Black berets, of course, will be on sale in the lobby.

    DCSCA (797bc0)

  105. @105– More to the point, Shakespeare quilled: “The worm has turned.”

    DCSCA (797bc0)

  106. Patrick, I wish you great success in your collaborations there, and hope it gets your writing more eyeballs and thus more influence. Carry on!

    Beldar (fa637a)

  107. No one but Cruz and his immediate family (especially his wife and father) have the moral or ethical standing to decide whether or not Trump should be forgiven for his craven defamation of the Cruz family. You & I get to have opinions, but we are not the parties most directly affected. Cruz’ religion teaches us that genuine forgiveness ennobles us, and is the key to our own forgiveness; the best sermon I ever heard in my life included the observation that the word “as” in the Lord’s Prayer is the most meaningful and significant conjunction in the New Testament. I was offended on the Cruz family’s behalf, and I shall have to pray for more strength and wisdom to forgive Trump for this particular trespass; if the Cruz family has already found it, that is a blessing.

    Won’t change my vote, or rather, non-vote, in the presidential election.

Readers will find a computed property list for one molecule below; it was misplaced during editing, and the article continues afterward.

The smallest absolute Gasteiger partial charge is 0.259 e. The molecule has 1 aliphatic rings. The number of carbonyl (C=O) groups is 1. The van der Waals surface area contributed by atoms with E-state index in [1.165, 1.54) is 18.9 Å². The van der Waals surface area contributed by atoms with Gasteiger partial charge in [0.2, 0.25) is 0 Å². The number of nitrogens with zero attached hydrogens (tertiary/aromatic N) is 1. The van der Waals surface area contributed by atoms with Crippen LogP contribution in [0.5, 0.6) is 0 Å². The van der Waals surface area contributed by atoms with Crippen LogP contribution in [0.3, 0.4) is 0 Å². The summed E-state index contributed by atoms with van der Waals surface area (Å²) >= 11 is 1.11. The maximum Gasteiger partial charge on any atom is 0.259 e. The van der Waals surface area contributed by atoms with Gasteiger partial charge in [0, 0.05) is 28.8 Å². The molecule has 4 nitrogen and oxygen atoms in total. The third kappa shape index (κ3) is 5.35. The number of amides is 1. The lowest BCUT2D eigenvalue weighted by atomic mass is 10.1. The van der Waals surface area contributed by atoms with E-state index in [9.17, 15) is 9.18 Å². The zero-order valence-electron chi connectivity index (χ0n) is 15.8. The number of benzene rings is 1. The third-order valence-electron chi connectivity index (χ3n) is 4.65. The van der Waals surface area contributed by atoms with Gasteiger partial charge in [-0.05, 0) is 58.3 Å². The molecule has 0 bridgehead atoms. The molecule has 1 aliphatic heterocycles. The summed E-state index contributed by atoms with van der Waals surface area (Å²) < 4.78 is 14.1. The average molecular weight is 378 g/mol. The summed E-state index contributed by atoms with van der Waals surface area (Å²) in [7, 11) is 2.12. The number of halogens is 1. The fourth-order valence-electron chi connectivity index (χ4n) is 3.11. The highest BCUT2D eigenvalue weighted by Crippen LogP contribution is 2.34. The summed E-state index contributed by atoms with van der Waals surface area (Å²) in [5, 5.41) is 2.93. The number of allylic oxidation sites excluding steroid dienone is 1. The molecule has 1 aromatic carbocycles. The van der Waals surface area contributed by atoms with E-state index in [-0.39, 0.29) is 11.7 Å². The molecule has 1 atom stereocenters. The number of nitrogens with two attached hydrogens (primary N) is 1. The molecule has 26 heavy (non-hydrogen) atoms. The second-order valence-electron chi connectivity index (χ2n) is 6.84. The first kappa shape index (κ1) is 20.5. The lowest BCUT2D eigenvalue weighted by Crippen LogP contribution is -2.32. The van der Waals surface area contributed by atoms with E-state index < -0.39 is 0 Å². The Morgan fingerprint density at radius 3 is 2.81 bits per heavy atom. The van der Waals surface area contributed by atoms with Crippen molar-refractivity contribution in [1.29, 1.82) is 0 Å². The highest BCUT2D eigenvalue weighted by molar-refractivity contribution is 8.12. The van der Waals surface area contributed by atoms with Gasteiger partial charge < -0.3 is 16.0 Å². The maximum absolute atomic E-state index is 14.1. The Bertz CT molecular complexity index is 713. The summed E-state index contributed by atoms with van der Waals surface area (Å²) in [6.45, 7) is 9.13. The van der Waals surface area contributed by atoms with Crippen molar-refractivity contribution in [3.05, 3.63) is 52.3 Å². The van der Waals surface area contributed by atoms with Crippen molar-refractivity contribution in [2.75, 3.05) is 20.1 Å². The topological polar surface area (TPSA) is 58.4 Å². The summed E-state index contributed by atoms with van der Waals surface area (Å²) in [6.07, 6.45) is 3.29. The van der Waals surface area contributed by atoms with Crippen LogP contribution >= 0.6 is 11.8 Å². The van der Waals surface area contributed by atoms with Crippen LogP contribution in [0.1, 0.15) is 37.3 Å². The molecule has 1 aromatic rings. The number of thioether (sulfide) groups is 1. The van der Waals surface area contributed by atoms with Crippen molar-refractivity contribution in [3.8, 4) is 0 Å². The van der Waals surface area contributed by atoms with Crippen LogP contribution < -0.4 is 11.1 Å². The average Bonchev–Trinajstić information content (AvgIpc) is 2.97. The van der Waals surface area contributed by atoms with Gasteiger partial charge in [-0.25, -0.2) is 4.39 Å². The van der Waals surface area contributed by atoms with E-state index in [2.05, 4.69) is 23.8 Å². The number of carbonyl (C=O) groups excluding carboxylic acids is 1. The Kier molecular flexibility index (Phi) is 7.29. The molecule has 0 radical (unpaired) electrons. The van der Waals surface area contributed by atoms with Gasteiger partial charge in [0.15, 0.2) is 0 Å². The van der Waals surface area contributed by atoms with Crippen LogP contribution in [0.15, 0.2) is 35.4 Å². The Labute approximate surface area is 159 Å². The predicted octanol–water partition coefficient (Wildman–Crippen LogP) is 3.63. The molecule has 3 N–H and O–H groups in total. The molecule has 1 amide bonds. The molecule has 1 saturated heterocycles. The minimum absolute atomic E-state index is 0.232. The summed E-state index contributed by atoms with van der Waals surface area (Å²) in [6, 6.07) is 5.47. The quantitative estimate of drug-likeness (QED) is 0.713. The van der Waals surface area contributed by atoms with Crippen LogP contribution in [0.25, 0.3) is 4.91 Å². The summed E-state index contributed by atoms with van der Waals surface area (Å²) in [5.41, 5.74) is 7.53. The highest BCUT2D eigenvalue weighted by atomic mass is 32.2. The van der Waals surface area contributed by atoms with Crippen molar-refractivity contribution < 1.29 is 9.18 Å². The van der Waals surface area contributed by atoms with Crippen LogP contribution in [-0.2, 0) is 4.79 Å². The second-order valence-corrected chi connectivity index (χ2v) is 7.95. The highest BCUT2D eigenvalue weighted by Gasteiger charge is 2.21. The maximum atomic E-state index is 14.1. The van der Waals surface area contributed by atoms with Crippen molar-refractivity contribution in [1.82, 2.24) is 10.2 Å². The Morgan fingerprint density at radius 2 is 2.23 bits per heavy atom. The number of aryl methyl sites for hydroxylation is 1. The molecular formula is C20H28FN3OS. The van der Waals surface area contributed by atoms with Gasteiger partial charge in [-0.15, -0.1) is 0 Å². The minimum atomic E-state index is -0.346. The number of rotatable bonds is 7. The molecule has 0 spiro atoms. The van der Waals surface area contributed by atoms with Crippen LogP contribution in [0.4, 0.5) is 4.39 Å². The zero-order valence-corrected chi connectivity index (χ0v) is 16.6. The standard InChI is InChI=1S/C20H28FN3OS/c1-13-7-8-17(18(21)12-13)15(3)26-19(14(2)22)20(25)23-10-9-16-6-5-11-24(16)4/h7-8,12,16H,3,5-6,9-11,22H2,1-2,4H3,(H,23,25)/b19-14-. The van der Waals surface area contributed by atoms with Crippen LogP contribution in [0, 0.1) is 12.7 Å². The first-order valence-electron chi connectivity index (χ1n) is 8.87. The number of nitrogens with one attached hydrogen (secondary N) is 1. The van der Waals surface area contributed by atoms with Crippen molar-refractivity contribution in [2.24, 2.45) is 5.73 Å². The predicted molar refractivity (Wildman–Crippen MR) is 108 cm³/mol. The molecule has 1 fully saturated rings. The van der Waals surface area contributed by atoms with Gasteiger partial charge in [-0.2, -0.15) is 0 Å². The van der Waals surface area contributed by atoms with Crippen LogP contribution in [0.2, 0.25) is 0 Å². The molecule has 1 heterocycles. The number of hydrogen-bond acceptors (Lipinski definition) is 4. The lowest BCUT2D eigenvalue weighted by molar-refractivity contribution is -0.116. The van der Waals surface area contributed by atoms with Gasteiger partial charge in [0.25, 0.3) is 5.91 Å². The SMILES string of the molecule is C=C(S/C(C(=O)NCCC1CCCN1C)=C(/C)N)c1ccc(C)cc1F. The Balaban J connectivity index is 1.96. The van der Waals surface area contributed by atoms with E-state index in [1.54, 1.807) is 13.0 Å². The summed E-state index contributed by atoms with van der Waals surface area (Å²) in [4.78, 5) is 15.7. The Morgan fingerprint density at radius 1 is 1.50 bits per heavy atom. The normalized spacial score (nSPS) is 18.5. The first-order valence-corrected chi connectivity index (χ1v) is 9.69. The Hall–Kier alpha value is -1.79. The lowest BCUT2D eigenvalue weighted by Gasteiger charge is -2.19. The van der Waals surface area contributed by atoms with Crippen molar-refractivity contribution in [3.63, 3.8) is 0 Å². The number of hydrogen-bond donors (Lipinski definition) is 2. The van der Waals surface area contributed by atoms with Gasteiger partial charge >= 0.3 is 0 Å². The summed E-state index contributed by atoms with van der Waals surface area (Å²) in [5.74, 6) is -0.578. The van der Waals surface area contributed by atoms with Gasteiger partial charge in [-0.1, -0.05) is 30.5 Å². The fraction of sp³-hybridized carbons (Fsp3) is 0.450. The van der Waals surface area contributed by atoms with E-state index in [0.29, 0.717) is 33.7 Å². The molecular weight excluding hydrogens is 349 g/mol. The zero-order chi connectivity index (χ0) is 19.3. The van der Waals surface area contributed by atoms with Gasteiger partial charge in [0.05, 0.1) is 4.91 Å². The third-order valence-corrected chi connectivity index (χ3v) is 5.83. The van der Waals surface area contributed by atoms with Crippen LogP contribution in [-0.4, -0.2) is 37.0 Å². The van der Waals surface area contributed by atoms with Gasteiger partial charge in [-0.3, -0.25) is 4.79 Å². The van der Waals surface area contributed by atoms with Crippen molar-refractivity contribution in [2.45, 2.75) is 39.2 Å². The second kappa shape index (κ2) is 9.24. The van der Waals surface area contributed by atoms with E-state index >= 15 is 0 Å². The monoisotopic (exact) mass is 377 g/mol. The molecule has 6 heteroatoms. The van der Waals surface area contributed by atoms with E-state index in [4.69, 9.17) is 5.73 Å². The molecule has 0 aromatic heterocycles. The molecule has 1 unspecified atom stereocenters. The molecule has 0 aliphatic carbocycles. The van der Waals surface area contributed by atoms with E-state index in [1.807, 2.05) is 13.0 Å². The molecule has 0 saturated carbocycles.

Beyond the question of unearned, unsought, and entirely undeserved forgiveness, though, I suspect — which is purely a matter of conjecture and speculation on my part — that the deciding factor for Sen. Cruz was not concern about his own political future in Texas or elsewhere, but rather fidelity to his written pledge to support the GOP nominee. That is not a pledge that I, or Patterico, or anyone other than the 17 GOP candidates this cycle made. But it remains the single best reason for Cruz to have made the announcement he made last week, in my evaluation. Trump gave Cruz magnificent provocation for declaring that Trump’s attacks on Cruz’ family invalidated the pledge; the fatal flaw with that argument, though, is that no one, and certainly not Ted Cruz, was under any illusions about Donald Trump’s character, honesty, or own willingness to be bound. Trump being Trump, in other words, is not something any decent human being can claim anymore to be a surprise, and Cruz certainly knew about Trump’s personal nastiness and willingness to fabricate claims when Cruz made his pledge.